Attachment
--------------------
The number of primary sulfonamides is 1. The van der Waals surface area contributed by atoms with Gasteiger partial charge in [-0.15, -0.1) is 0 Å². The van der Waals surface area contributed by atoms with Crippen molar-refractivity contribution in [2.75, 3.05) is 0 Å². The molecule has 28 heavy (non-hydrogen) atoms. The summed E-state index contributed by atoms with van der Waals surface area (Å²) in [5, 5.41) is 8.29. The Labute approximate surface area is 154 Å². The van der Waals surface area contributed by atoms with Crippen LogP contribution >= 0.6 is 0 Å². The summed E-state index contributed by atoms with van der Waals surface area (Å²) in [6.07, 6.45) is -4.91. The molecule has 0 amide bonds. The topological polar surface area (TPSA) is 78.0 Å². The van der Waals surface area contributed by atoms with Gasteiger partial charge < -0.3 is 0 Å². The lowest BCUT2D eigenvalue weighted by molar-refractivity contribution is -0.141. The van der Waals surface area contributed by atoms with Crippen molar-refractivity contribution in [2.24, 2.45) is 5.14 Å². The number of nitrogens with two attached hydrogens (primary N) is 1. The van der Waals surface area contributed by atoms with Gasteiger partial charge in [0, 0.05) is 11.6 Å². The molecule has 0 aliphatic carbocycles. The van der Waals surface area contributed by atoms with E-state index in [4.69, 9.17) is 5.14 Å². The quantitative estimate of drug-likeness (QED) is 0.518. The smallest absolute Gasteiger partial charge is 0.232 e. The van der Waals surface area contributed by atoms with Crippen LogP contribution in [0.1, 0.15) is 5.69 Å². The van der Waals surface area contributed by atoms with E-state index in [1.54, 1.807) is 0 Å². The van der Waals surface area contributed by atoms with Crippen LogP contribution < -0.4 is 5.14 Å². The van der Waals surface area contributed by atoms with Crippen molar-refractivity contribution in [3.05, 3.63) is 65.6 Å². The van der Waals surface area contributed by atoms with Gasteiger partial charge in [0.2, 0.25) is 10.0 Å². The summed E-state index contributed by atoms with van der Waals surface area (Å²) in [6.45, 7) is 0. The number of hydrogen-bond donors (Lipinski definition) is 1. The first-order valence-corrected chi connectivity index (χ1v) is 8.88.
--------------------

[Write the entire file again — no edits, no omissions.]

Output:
The number of primary sulfonamides is 1. The van der Waals surface area contributed by atoms with Gasteiger partial charge in [-0.15, -0.1) is 0 Å². The van der Waals surface area contributed by atoms with Crippen molar-refractivity contribution in [2.75, 3.05) is 0 Å². The molecule has 28 heavy (non-hydrogen) atoms. The summed E-state index contributed by atoms with van der Waals surface area (Å²) in [5, 5.41) is 8.29. The Labute approximate surface area is 154 Å². The van der Waals surface area contributed by atoms with Crippen LogP contribution >= 0.6 is 0 Å². The summed E-state index contributed by atoms with van der Waals surface area (Å²) in [6.07, 6.45) is -4.91. The molecule has 0 amide bonds. The topological polar surface area (TPSA) is 78.0 Å². The van der Waals surface area contributed by atoms with Gasteiger partial charge < -0.3 is 0 Å². The lowest BCUT2D eigenvalue weighted by molar-refractivity contribution is -0.141. The van der Waals surface area contributed by atoms with Crippen molar-refractivity contribution in [2.24, 2.45) is 5.14 Å². The number of nitrogens with two attached hydrogens (primary N) is 1. The van der Waals surface area contributed by atoms with Gasteiger partial charge in [0, 0.05) is 11.6 Å². The molecule has 0 aliphatic carbocycles. The van der Waals surface area contributed by atoms with E-state index in [4.69, 9.17) is 5.14 Å². The quantitative estimate of drug-likeness (QED) is 0.518. The smallest absolute Gasteiger partial charge is 0.232 e. The van der Waals surface area contributed by atoms with Crippen LogP contribution in [0.1, 0.15) is 5.69 Å². The van der Waals surface area contributed by atoms with E-state index in [1.54, 1.807) is 0 Å². The van der Waals surface area contributed by atoms with Crippen LogP contribution < -0.4 is 5.14 Å². The van der Waals surface area contributed by atoms with Crippen molar-refractivity contribution in [3.05, 3.63) is 65.6 Å². The van der Waals surface area contributed by atoms with Gasteiger partial charge in [0.2, 0.25) is 10.0 Å². The summed E-state index contributed by atoms with van der Waals surface area (Å²) in [6.45, 7) is 0. The number of hydrogen-bond donors (Lipinski definition) is 1. The first-order valence-corrected chi connectivity index (χ1v) is 8.88.